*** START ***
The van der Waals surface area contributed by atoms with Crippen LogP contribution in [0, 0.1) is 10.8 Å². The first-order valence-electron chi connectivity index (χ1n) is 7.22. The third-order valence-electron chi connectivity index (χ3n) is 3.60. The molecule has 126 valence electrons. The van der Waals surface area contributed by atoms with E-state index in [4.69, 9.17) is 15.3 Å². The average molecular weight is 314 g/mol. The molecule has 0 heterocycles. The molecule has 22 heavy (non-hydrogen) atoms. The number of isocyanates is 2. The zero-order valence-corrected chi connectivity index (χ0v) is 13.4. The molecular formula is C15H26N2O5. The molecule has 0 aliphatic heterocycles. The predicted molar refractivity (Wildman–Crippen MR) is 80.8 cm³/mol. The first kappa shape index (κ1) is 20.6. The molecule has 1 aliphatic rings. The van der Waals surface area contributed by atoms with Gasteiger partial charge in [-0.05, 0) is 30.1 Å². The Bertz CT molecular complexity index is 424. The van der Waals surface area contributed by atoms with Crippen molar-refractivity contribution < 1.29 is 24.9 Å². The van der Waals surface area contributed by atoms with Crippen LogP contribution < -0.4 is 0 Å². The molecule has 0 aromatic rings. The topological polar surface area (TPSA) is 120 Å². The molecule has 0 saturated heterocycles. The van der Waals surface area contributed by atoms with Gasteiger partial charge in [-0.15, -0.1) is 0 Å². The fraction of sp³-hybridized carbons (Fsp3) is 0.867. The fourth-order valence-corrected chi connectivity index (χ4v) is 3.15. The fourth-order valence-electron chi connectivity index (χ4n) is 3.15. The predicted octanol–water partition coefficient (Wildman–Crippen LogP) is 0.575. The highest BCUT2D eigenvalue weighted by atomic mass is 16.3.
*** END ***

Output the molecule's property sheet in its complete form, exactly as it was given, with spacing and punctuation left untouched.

The van der Waals surface area contributed by atoms with Crippen LogP contribution in [0, 0.1) is 10.8 Å². The first-order valence-electron chi connectivity index (χ1n) is 7.22. The third-order valence-electron chi connectivity index (χ3n) is 3.60. The molecule has 126 valence electrons. The van der Waals surface area contributed by atoms with E-state index in [4.69, 9.17) is 15.3 Å². The average molecular weight is 314 g/mol. The molecule has 0 heterocycles. The molecule has 22 heavy (non-hydrogen) atoms. The number of isocyanates is 2. The zero-order valence-corrected chi connectivity index (χ0v) is 13.4. The molecular formula is C15H26N2O5. The molecule has 0 aliphatic heterocycles. The predicted molar refractivity (Wildman–Crippen MR) is 80.8 cm³/mol. The first kappa shape index (κ1) is 20.6. The molecule has 1 aliphatic rings. The van der Waals surface area contributed by atoms with Gasteiger partial charge in [-0.05, 0) is 30.1 Å². The Bertz CT molecular complexity index is 424. The van der Waals surface area contributed by atoms with Crippen molar-refractivity contribution < 1.29 is 24.9 Å². The van der Waals surface area contributed by atoms with Crippen LogP contribution < -0.4 is 0 Å². The molecule has 0 aromatic rings. The topological polar surface area (TPSA) is 120 Å². The molecule has 0 saturated heterocycles. The van der Waals surface area contributed by atoms with Gasteiger partial charge in [-0.15, -0.1) is 0 Å². The fraction of sp³-hybridized carbons (Fsp3) is 0.867. The fourth-order valence-corrected chi connectivity index (χ4v) is 3.15. The fourth-order valence-electron chi connectivity index (χ4n) is 3.15. The predicted octanol–water partition coefficient (Wildman–Crippen LogP) is 0.575. The highest BCUT2D eigenvalue weighted by atomic mass is 16.3.